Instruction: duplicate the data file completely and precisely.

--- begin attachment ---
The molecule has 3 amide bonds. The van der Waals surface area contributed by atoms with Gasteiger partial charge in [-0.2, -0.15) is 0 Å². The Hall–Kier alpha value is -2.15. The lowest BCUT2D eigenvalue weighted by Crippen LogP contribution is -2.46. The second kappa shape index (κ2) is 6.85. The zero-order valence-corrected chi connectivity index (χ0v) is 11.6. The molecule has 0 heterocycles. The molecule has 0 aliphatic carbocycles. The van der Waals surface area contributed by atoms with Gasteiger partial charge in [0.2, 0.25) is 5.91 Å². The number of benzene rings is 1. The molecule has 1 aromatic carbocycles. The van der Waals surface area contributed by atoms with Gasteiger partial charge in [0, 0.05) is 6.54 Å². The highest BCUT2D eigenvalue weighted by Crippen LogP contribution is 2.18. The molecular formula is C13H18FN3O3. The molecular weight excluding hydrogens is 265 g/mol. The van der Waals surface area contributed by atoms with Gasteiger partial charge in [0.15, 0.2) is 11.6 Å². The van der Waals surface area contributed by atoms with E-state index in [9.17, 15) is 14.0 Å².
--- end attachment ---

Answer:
The molecule has 3 amide bonds. The van der Waals surface area contributed by atoms with Gasteiger partial charge in [-0.2, -0.15) is 0 Å². The Hall–Kier alpha value is -2.15. The lowest BCUT2D eigenvalue weighted by Crippen LogP contribution is -2.46. The second kappa shape index (κ2) is 6.85. The zero-order valence-corrected chi connectivity index (χ0v) is 11.6. The molecule has 0 heterocycles. The molecule has 0 aliphatic carbocycles. The van der Waals surface area contributed by atoms with Gasteiger partial charge in [0.2, 0.25) is 5.91 Å². The number of benzene rings is 1. The molecule has 1 aromatic carbocycles. The van der Waals surface area contributed by atoms with Gasteiger partial charge in [0, 0.05) is 6.54 Å². The highest BCUT2D eigenvalue weighted by Crippen LogP contribution is 2.18. The molecular formula is C13H18FN3O3. The molecular weight excluding hydrogens is 265 g/mol. The van der Waals surface area contributed by atoms with Gasteiger partial charge in [0.15, 0.2) is 11.6 Å². The van der Waals surface area contributed by atoms with E-state index in [9.17, 15) is 14.0 Å².